USING 238U/235U RATIOS IN CARBONATES AS A PALEOREDOX INDICATOR: VARIATIONS ACROSS THE PERMIAN-TRIASSIC BOUNDARY
Recent work has demonstrated that 238U/235U fractionation is induced by low-temperature redox changes and is measureable in samples from the natural environment. Due to the long residence time of U, 238U/235U ratios are homogenous in seawater as supported by previous measurements. Uranium is a highly soluble element under oxidizing conditions, but under suboxic and anoxic conditions soluble U(VI) is reduced to insoluble U(IV) and removed from the water column. Reduced sediments, such as black shales, preferentially sequester isotopically heavy uranium. Times of ocean anoxia and increased removal of isotopically heavy uranium would drive the 238U/235U of seawater isotopically lighter. Similarly, a decrease in black shale deposition would cause isotopically heavier seawater values. If the 238U/235U ratio of seawater is in fact recorded by contemporaneously deposited carbonates, as work on modern corals has shown, then the 238U/235U ratio on ancient carbonates may act as an archive for the redox state of ancient oceans.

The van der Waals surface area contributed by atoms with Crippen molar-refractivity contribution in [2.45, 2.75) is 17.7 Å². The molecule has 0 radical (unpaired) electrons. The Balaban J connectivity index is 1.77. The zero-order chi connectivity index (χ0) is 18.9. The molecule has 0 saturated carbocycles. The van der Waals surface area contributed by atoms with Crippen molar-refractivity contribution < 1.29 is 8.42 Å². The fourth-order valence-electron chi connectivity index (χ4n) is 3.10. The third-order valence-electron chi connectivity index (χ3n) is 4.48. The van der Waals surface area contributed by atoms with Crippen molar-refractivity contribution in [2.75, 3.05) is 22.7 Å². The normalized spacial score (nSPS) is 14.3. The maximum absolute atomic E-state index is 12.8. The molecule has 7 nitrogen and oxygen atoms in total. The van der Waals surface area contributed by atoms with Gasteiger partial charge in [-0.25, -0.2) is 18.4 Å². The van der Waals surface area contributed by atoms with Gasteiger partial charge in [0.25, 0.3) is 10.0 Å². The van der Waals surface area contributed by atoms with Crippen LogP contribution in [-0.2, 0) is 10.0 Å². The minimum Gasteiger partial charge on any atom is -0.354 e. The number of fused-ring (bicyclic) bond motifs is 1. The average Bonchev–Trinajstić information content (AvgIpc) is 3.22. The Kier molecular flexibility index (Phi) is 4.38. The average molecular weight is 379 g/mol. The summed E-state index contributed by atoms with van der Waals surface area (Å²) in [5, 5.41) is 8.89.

Profound paleoceanographic events like global deep ocean anoxia in the Late Permian would increase the flux of reduced sedimentation, therefore altering the 238U/235U composition of the global ocean. Samples from the Confusion Range (Utah, USA) spanning the late Permian to Early Triassic were measured for 238U/235U ratios. We present evidence of an abrupt shift (+0.5‰ δ238U) in 238U/235U of carbonate samples from Induan to Olenekian age. Taken at face value, this would suggest a dramatic decline of global anoxia in the early Triassic. This study represents an early step towards utilizing uranium isotopes as a paleoredox proxy for shallow water environments.